Fixing McAuliffe’s mural walk

Charles Gonzalez works on the mural. Photo courtesy of the Anderson Gallery

Charles Gonzalez has gone back to his old school to repair something he left behind.

When Gonzalez attended the school it was known as Pine Junior High School and he was the first student to participate in what has become a legend in the west Orange County Community—the McAuliffe Middle School mural walk art project.

While McAuliffe Middle School is going through a needed major renovation it has had a negative impact on some works in the project, which began 38 years ago and continues to this day

The renovation could affect a series of murals done by students going all the way back to 1974. Although the potential damage to the murals is probably repairable, it is a time consuming process.

Gonzalez has volunteered his time to fix his mural that among many others that followed, has adorned the halls of the middle school since 1974 when he was in the ninth grade.

Gonzalez’ mural is about 9 feet by 8 feet and is visible in the upstairs hallway of the main building on the campus. It is now one of more than 200 murals on the campus, each one done in the style of a world famous artist; from Leonardo Da Vinci to Pablo Picasso.

The hallway is a walk of history, of art and of the school. Students in teacher Bill Anderson’s Art II class created each mural as a final project. It included a paper on art history written after researching several artists, a formal analysis of the artists work in writing, a copy of the artists’ work and finally a mural in the style of the artist painted on the wall.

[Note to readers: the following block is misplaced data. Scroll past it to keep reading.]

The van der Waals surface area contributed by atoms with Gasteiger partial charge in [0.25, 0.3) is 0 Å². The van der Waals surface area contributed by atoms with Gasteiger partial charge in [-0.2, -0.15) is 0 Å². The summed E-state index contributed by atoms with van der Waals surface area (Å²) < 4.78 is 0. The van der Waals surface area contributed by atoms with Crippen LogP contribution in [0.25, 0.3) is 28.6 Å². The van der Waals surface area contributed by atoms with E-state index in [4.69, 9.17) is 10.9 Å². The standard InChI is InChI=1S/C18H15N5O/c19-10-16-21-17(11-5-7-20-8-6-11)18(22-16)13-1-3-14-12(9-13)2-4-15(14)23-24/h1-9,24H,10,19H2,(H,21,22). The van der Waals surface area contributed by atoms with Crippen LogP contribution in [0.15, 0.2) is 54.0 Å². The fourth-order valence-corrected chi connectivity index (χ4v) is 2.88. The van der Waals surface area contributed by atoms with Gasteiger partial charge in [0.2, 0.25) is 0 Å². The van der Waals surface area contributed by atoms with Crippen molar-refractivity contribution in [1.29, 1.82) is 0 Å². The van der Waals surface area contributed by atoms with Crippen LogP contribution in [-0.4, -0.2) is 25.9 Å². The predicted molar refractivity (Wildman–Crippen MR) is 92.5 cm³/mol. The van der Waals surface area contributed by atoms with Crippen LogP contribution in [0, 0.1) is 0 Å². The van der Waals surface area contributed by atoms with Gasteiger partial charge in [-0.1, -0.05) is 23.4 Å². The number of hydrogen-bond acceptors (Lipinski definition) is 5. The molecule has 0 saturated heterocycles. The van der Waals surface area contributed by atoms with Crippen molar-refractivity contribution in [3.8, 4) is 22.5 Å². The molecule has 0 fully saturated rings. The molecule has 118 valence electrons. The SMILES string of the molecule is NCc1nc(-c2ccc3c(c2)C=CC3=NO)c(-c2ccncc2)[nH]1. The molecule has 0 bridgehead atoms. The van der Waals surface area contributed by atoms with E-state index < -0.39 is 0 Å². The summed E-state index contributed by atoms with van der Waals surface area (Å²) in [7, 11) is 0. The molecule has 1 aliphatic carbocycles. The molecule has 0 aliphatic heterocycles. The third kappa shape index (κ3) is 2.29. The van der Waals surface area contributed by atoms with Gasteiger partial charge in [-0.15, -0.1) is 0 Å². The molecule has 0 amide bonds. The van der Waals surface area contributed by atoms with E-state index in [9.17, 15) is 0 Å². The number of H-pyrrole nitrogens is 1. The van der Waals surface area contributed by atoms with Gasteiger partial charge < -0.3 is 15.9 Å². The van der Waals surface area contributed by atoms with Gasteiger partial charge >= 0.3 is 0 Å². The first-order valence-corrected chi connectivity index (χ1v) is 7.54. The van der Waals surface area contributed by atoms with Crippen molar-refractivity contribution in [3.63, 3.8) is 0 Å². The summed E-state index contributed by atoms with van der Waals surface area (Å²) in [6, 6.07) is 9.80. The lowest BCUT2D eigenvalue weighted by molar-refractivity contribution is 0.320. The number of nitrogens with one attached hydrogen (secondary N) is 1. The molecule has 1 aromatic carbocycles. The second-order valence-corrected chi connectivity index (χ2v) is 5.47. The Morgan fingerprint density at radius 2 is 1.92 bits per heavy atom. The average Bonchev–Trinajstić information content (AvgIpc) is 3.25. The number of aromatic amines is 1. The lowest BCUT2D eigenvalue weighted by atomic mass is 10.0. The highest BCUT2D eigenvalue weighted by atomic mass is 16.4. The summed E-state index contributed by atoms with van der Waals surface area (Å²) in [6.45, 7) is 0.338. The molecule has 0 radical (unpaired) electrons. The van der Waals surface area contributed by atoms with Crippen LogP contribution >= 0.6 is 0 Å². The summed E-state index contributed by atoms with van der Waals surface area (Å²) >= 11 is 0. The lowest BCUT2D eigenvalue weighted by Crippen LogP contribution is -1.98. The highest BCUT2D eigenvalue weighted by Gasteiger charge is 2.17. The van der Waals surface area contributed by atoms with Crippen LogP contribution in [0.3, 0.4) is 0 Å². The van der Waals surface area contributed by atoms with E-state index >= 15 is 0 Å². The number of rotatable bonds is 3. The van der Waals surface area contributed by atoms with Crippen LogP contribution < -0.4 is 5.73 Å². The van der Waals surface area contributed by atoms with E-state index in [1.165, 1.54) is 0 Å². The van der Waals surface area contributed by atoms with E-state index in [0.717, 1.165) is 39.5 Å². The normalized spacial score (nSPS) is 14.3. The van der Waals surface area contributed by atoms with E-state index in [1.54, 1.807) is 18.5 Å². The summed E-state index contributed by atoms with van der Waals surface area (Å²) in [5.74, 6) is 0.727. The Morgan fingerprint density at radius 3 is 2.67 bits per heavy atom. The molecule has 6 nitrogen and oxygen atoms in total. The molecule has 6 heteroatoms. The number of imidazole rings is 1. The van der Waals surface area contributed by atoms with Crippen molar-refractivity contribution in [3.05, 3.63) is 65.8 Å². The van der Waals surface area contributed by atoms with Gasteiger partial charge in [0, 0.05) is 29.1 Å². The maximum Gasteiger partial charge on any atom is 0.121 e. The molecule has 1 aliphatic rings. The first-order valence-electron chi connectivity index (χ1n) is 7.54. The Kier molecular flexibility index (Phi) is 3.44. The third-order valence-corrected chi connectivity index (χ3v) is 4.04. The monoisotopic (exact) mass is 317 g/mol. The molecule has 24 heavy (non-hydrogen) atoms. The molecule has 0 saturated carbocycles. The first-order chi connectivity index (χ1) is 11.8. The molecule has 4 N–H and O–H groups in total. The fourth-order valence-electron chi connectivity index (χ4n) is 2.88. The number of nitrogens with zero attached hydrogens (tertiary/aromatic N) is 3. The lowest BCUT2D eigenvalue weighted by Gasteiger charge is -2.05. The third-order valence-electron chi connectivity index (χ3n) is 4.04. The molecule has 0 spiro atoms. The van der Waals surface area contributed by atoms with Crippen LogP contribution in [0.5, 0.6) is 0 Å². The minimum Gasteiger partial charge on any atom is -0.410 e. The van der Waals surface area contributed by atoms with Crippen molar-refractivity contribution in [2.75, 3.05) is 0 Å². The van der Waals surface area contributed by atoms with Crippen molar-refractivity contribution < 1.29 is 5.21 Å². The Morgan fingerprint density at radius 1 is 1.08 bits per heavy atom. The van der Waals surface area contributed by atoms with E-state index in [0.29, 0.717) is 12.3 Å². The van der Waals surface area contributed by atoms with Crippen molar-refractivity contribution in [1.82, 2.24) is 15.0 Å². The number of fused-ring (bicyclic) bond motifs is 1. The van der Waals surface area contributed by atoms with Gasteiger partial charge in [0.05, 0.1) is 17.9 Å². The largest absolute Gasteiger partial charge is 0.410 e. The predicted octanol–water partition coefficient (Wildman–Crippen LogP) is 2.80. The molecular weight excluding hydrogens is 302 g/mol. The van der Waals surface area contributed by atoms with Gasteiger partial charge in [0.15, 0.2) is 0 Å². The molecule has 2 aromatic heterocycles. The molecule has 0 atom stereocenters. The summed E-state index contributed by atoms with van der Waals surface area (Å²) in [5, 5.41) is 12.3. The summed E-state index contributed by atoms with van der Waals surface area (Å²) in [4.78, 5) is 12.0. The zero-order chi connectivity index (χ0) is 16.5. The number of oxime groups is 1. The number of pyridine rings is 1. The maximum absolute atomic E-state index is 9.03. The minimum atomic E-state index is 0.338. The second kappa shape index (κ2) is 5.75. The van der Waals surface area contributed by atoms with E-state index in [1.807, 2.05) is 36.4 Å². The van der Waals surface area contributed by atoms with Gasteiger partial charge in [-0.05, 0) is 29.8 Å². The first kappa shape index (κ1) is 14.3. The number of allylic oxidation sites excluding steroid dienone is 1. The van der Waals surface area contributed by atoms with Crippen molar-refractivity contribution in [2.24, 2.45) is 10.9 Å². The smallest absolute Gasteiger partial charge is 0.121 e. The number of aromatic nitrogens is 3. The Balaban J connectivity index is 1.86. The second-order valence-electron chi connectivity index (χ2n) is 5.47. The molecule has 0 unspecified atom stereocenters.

“It was a great learning process as well as an opportunity to have their work viewed by others for generations,” said Anderson, who is now retired and run Anderson Art Gallery in Sunset Beach.

Gonzalez’ first mural was done in the style of Pablo Picasso and featured President Abraham Lincoln and his son Tad. It is the mural that suffered the most damage in the renovation of McAuliffe.

Sherry Tanaka, art teacher at McAuliffe, has continued the project since Anderson retired in 2001. Tanaka contacted Gonzalez to let him know about a door being placed directly in the middle of the mural.

“Charles was surprised that his mural was still there and said, ‘Yes, I will do whatever it takes to repair my 38-year-old mural,’” Tanaka said.

She then contacted Anderson and told him Gonzalez would be at McAuliffe on  a recent Tuesday afternoon and invited him back to meet his former outstanding art student. It was their first meeting since 1974 and it occurred in the McAuliffe hallway, at the mural. Gonzalez said he was was excited about having the opportunity to renovate his mural and give it the respect he said it deserves.

Any individuals that have done murals at Pine/McAuliffe that want to check the mural they executed in the last 38 years are invited to do so.

According to Anderson, the McAuliffe mural project was done to accomplish two things:

1.    Create a sense of pride in the school and the history of the school by having works by students of the past up to the present.

2.    Create a museum of art history in the hallway of the school by having works in the style of Leonardo Da Vinci, Rufino Tamayo, Vincent Van Gogh, Salvador Dali, all the way to Jackson Pollock and Milford Zornes. Milford Zornes actually demonstrated to students on campus at McAuliffe in 1997. He was 90 years old at the time.

The program not only had a major effect on the art students, but every student on campus since they walk the halls everyday their three years on the campus.

The students who have attended McAuliffe have respected the project as seen in the fact that there has been no damage to any of the murals over the lat three decades. The project is planned to continue as long as there is wall space on campus.